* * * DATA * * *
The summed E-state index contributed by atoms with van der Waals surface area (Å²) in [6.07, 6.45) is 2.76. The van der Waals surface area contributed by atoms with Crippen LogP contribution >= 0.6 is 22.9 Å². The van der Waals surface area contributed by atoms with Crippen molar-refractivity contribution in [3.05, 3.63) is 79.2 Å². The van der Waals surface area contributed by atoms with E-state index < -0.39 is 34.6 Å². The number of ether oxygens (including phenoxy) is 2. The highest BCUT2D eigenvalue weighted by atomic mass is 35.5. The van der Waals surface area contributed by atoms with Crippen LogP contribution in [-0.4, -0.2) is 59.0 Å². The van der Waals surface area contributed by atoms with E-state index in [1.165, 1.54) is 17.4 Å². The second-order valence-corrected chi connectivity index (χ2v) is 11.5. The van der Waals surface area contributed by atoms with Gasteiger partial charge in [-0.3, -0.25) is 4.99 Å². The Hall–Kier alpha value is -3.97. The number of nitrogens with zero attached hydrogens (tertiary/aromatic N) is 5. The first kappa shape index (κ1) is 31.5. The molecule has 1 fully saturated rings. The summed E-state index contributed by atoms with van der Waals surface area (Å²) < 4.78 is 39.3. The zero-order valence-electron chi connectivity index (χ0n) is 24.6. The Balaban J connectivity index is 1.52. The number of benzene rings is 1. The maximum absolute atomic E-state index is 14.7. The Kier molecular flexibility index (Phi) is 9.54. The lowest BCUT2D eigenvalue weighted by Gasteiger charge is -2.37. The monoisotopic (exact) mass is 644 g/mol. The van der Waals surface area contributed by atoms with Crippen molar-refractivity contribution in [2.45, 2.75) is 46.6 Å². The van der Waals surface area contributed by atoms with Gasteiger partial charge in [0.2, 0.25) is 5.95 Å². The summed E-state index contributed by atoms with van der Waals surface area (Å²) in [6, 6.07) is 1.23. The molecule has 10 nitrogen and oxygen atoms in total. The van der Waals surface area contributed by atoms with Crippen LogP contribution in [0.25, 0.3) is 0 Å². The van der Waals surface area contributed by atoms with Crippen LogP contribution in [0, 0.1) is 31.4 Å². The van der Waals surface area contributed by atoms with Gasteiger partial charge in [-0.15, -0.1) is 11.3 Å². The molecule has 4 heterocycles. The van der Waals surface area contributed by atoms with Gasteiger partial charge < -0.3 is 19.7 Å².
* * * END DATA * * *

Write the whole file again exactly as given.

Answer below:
The summed E-state index contributed by atoms with van der Waals surface area (Å²) in [6.07, 6.45) is 2.76. The van der Waals surface area contributed by atoms with Crippen LogP contribution >= 0.6 is 22.9 Å². The van der Waals surface area contributed by atoms with Crippen molar-refractivity contribution in [3.05, 3.63) is 79.2 Å². The van der Waals surface area contributed by atoms with E-state index < -0.39 is 34.6 Å². The number of ether oxygens (including phenoxy) is 2. The highest BCUT2D eigenvalue weighted by atomic mass is 35.5. The van der Waals surface area contributed by atoms with Crippen LogP contribution in [-0.4, -0.2) is 59.0 Å². The van der Waals surface area contributed by atoms with E-state index in [1.165, 1.54) is 17.4 Å². The second-order valence-corrected chi connectivity index (χ2v) is 11.5. The van der Waals surface area contributed by atoms with Gasteiger partial charge in [-0.3, -0.25) is 4.99 Å². The Hall–Kier alpha value is -3.97. The number of nitrogens with zero attached hydrogens (tertiary/aromatic N) is 5. The first kappa shape index (κ1) is 31.5. The molecule has 1 fully saturated rings. The summed E-state index contributed by atoms with van der Waals surface area (Å²) < 4.78 is 39.3. The zero-order valence-electron chi connectivity index (χ0n) is 24.6. The Balaban J connectivity index is 1.52. The number of benzene rings is 1. The maximum absolute atomic E-state index is 14.7. The Kier molecular flexibility index (Phi) is 9.54. The lowest BCUT2D eigenvalue weighted by Gasteiger charge is -2.37. The monoisotopic (exact) mass is 644 g/mol. The van der Waals surface area contributed by atoms with Crippen molar-refractivity contribution in [2.45, 2.75) is 46.6 Å². The van der Waals surface area contributed by atoms with Gasteiger partial charge in [0.2, 0.25) is 5.95 Å². The summed E-state index contributed by atoms with van der Waals surface area (Å²) in [6, 6.07) is 1.23. The molecule has 10 nitrogen and oxygen atoms in total. The van der Waals surface area contributed by atoms with Crippen LogP contribution in [0.25, 0.3) is 0 Å². The van der Waals surface area contributed by atoms with Crippen LogP contribution in [0, 0.1) is 31.4 Å². The van der Waals surface area contributed by atoms with Gasteiger partial charge in [-0.15, -0.1) is 11.3 Å². The molecule has 4 heterocycles. The van der Waals surface area contributed by atoms with Gasteiger partial charge < -0.3 is 19.7 Å².